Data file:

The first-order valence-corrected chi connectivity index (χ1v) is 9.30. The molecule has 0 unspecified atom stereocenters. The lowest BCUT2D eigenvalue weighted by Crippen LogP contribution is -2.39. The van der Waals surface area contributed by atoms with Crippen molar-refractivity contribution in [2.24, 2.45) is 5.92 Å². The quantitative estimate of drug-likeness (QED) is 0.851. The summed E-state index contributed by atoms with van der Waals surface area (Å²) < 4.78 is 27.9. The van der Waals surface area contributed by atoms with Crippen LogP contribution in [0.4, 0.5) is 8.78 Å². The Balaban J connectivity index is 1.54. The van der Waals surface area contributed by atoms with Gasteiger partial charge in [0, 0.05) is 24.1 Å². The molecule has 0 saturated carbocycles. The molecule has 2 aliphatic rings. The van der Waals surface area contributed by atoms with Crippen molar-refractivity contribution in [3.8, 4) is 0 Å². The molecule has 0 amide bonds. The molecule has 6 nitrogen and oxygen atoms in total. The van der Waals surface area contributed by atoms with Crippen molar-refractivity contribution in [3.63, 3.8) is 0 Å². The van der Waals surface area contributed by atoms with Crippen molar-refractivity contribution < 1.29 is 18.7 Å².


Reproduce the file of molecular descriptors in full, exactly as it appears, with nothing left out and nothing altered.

The first-order valence-corrected chi connectivity index (χ1v) is 9.30. The molecule has 0 unspecified atom stereocenters. The lowest BCUT2D eigenvalue weighted by Crippen LogP contribution is -2.39. The van der Waals surface area contributed by atoms with Crippen molar-refractivity contribution in [2.24, 2.45) is 5.92 Å². The quantitative estimate of drug-likeness (QED) is 0.851. The summed E-state index contributed by atoms with van der Waals surface area (Å²) < 4.78 is 27.9. The van der Waals surface area contributed by atoms with Crippen LogP contribution in [0.4, 0.5) is 8.78 Å². The Balaban J connectivity index is 1.54. The van der Waals surface area contributed by atoms with Gasteiger partial charge in [0, 0.05) is 24.1 Å². The molecule has 0 saturated carbocycles. The molecule has 2 aliphatic rings. The van der Waals surface area contributed by atoms with Crippen molar-refractivity contribution in [3.8, 4) is 0 Å². The molecule has 0 amide bonds. The molecule has 6 nitrogen and oxygen atoms in total. The van der Waals surface area contributed by atoms with Crippen molar-refractivity contribution in [3.63, 3.8) is 0 Å². The van der Waals surface area contributed by atoms with Crippen molar-refractivity contribution < 1.29 is 18.7 Å².